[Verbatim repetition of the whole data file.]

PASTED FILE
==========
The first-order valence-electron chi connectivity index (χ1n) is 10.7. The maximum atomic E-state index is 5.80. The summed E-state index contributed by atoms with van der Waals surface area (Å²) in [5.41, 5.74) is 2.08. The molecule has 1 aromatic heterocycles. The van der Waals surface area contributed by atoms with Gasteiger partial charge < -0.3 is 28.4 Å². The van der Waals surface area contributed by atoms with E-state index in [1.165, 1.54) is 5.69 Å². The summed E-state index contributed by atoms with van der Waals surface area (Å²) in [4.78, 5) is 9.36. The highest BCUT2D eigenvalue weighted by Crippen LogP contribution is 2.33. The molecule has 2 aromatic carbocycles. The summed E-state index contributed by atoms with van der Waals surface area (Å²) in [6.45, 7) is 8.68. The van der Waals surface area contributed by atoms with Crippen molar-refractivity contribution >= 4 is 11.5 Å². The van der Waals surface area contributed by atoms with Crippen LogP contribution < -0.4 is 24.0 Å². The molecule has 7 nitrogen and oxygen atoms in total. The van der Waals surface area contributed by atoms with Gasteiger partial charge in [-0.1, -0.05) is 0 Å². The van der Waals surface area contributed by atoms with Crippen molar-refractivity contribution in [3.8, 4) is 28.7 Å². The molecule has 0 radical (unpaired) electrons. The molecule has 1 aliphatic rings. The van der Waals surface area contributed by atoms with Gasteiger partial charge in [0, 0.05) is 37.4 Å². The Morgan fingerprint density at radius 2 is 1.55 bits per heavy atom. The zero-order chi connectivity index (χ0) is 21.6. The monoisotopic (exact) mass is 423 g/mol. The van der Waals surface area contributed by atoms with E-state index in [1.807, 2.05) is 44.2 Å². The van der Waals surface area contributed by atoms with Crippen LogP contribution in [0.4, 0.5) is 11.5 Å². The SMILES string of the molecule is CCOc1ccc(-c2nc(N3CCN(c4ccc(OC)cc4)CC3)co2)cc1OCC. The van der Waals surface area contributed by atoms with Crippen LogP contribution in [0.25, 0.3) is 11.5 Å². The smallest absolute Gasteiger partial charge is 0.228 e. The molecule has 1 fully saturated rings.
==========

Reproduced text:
The first-order valence-electron chi connectivity index (χ1n) is 10.7. The maximum atomic E-state index is 5.80. The summed E-state index contributed by atoms with van der Waals surface area (Å²) in [5.41, 5.74) is 2.08. The molecule has 1 aromatic heterocycles. The van der Waals surface area contributed by atoms with Gasteiger partial charge < -0.3 is 28.4 Å². The van der Waals surface area contributed by atoms with E-state index in [1.165, 1.54) is 5.69 Å². The summed E-state index contributed by atoms with van der Waals surface area (Å²) in [4.78, 5) is 9.36. The highest BCUT2D eigenvalue weighted by Crippen LogP contribution is 2.33. The molecule has 2 aromatic carbocycles. The summed E-state index contributed by atoms with van der Waals surface area (Å²) in [6.45, 7) is 8.68. The van der Waals surface area contributed by atoms with Crippen molar-refractivity contribution >= 4 is 11.5 Å². The van der Waals surface area contributed by atoms with Crippen LogP contribution < -0.4 is 24.0 Å². The molecule has 7 nitrogen and oxygen atoms in total. The van der Waals surface area contributed by atoms with Gasteiger partial charge in [-0.1, -0.05) is 0 Å². The van der Waals surface area contributed by atoms with Crippen molar-refractivity contribution in [3.8, 4) is 28.7 Å². The molecule has 0 radical (unpaired) electrons. The molecule has 1 aliphatic rings. The van der Waals surface area contributed by atoms with Gasteiger partial charge in [0, 0.05) is 37.4 Å². The Morgan fingerprint density at radius 2 is 1.55 bits per heavy atom. The zero-order chi connectivity index (χ0) is 21.6. The monoisotopic (exact) mass is 423 g/mol. The van der Waals surface area contributed by atoms with E-state index in [1.807, 2.05) is 44.2 Å². The van der Waals surface area contributed by atoms with Crippen LogP contribution in [0.4, 0.5) is 11.5 Å². The SMILES string of the molecule is CCOc1ccc(-c2nc(N3CCN(c4ccc(OC)cc4)CC3)co2)cc1OCC. The van der Waals surface area contributed by atoms with Crippen LogP contribution in [0.25, 0.3) is 11.5 Å². The smallest absolute Gasteiger partial charge is 0.228 e. The molecule has 1 fully saturated rings.